Hi Detlev,

    There are some economists and analysts predicting recessionary conditions in the US (see Economic Cycle Research Institute for example) and others seeing Q3 still in play (US economist at RBC Capital Markets). Yet bond yields have been retreating somewhat lately and gold has been under pressure. I know your thoughts on the critical benefits of holding gold, but do you have any possible explanations on its recent price behaviour? And also, would you stay miles away or now sell inflation protected government bonds despite their built in CPI insurance? I see the latter as still an effective defense to the printing press but wonder what your thoughts are at this stage. Thanks so much for your continued writing, Rafael

    • says

      Gold has been moving sideways in a fairly broad range since October. Maybe we can call this consolidation. I have to admit I am a bit disappointed by the price action considering that the events of recent months have, in my view, confirmed, if confirmation was still needed, that the key driver behind the gold rally (first and foremost, fiat money debasement as a last-gasp policy tool of utmost desperation) is still in place and alive and kicking. The euro-crisis that flared up again in the summer and propelled the gold price to a new record, and beyond that the global debt crisis are not gone but have for now been papered over, as expected, with limitless free money from the printing presses: Only when the ECB opened the monetary spigot was some calm restored. The BoE and the BoJ have also renewed their commitments to QE in recent months. Maybe all of this was already priced into the gold market during the July-September bull run? Maybe it was all in the price? — I am not so sure. I think there is an alternative explanation for why gold has been moving sideways. There is an expectation out there that the central bankers will now be more reluctant to provide additional accommodation. As the central bankers SHOULD realize how dangerous and crazy this money-for-free game ultimately is, and SHOULD therefore be very reluctant indeed, this is not an unreasonable consideration. I have always said that there is a major political component to the scenarios discussed here. If central bankers accept that they cannot keep the prices of all assets artificially high forever and all banks and all governments afloat, and if they stop printing money, they can do massive damage to the gold market. In such a scenario, paper money gets a lease on life and gold goes down. (Of course, none of this affects the key premises of my book, namely that ‘elastic’ money is suboptimal, unstable and ultimately unsustainable. The final assessment of elastic money and its endgame are untouched by any of these short- to medium-term considerations.)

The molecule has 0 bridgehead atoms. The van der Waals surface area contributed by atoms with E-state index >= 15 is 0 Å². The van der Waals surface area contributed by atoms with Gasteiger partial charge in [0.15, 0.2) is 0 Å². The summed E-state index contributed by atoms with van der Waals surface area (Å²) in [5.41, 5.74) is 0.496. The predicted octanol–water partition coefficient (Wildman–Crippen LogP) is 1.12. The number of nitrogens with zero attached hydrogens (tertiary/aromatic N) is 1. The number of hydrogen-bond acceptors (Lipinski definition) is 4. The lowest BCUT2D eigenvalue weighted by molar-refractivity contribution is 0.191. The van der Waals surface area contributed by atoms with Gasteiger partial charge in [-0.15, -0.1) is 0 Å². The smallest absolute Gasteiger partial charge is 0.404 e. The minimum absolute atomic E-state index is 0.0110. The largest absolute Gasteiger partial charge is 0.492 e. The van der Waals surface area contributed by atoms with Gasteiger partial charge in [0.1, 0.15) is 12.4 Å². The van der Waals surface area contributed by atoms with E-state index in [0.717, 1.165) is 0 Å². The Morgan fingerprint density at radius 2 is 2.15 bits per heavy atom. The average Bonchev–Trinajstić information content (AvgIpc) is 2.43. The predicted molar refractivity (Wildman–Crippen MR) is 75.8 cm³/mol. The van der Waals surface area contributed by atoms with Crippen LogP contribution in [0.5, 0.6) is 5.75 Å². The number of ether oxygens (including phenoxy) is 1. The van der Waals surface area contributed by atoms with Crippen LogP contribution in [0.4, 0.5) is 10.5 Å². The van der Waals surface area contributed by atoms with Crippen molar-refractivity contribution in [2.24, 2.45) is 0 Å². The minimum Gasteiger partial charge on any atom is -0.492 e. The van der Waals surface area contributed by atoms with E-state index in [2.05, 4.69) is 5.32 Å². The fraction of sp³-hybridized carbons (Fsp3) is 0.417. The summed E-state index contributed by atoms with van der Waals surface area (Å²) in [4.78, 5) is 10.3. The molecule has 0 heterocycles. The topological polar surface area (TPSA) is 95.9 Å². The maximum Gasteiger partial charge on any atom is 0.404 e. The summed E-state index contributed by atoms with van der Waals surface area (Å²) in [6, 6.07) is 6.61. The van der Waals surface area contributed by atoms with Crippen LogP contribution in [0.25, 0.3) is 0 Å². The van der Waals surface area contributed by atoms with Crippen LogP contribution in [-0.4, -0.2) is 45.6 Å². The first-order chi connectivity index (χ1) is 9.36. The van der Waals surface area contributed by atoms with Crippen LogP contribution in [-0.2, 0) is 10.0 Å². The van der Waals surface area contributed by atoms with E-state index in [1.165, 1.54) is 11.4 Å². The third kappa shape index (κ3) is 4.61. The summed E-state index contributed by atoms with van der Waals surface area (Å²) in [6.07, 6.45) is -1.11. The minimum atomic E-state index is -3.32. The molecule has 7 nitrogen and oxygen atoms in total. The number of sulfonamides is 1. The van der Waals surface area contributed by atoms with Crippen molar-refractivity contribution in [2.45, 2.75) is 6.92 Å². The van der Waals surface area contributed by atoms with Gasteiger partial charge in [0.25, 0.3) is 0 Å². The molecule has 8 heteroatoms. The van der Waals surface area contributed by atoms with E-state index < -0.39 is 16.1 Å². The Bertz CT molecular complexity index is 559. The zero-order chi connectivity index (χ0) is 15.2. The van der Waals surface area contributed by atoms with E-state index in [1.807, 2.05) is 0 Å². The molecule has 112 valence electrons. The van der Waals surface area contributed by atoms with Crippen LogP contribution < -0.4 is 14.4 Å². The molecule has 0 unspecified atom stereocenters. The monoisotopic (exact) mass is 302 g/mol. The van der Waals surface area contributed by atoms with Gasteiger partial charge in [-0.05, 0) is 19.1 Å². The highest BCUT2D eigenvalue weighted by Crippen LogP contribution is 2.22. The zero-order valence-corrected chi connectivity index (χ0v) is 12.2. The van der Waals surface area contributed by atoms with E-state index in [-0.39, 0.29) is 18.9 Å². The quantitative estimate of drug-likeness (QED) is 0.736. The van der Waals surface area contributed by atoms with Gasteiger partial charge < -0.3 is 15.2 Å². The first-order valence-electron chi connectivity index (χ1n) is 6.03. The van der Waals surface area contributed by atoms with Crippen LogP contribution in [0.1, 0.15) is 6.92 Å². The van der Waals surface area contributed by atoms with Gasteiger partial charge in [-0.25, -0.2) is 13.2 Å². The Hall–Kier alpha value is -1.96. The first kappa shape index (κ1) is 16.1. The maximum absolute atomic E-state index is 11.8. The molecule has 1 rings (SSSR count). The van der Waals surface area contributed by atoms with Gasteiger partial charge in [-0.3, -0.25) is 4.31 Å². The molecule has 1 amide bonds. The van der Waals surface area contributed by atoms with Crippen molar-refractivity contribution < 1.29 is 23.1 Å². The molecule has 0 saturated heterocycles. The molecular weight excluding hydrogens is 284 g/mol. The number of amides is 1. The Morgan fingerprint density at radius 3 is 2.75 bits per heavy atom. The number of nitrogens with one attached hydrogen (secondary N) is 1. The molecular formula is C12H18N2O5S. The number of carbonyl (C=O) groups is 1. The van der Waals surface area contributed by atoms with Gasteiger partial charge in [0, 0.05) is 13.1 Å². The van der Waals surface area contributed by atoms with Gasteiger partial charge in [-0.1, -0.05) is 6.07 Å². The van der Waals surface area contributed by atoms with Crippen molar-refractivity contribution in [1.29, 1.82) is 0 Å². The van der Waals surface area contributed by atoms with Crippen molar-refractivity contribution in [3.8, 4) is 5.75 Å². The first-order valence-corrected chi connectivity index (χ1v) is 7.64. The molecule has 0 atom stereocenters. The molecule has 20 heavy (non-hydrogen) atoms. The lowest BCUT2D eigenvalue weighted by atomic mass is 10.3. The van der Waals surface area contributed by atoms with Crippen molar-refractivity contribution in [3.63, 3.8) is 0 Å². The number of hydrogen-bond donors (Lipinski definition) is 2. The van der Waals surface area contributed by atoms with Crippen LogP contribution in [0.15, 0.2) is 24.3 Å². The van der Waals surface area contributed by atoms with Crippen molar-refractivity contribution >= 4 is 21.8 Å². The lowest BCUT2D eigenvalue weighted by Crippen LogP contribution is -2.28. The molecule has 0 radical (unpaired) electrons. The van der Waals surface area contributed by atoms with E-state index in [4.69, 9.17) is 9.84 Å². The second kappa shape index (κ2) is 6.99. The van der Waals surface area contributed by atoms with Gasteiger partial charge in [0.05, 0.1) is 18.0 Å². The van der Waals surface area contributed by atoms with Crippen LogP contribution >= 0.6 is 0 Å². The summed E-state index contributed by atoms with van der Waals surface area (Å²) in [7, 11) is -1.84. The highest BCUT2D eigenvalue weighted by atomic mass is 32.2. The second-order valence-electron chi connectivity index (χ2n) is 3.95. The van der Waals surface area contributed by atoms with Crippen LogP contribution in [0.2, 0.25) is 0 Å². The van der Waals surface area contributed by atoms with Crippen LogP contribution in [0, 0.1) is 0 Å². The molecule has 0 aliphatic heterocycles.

It appears to me that this explains to some extent what is going on right now. Whether correctly or wrongly, the market took the recent announcements by the Fed as an indication that further stimulus (QE3) may not be forthcoming. Of course, I have no special insight into what policymakers think or will do but I remain of the view that they will not sit still for long and allow the system to get cleansed. The dislocations are too big and the painful but necessary correction is politically still unacceptable. QE3 will come, and QE4 and QEn. Therefore, I expect that gold may go down in sympathy with other assets for a while but at some point that should stop and the gold price should again decouple from the prices of other assets as the market readies itself for another policy-push in response to the meltdown. That is how I see it at the moment. The big picture has not changed in my view. There is no meaningful self-sustaining recovery out there. Policy has obstructed the liquidation of imbalances and whenever policy retreats, even marginally, or whenever the prospect of policy retrenchment becomes a factor, markets fall apart again. The forces of deflation and liquidation will then occasionally depress the gold price as well, at least until another desperate policy initiative is started.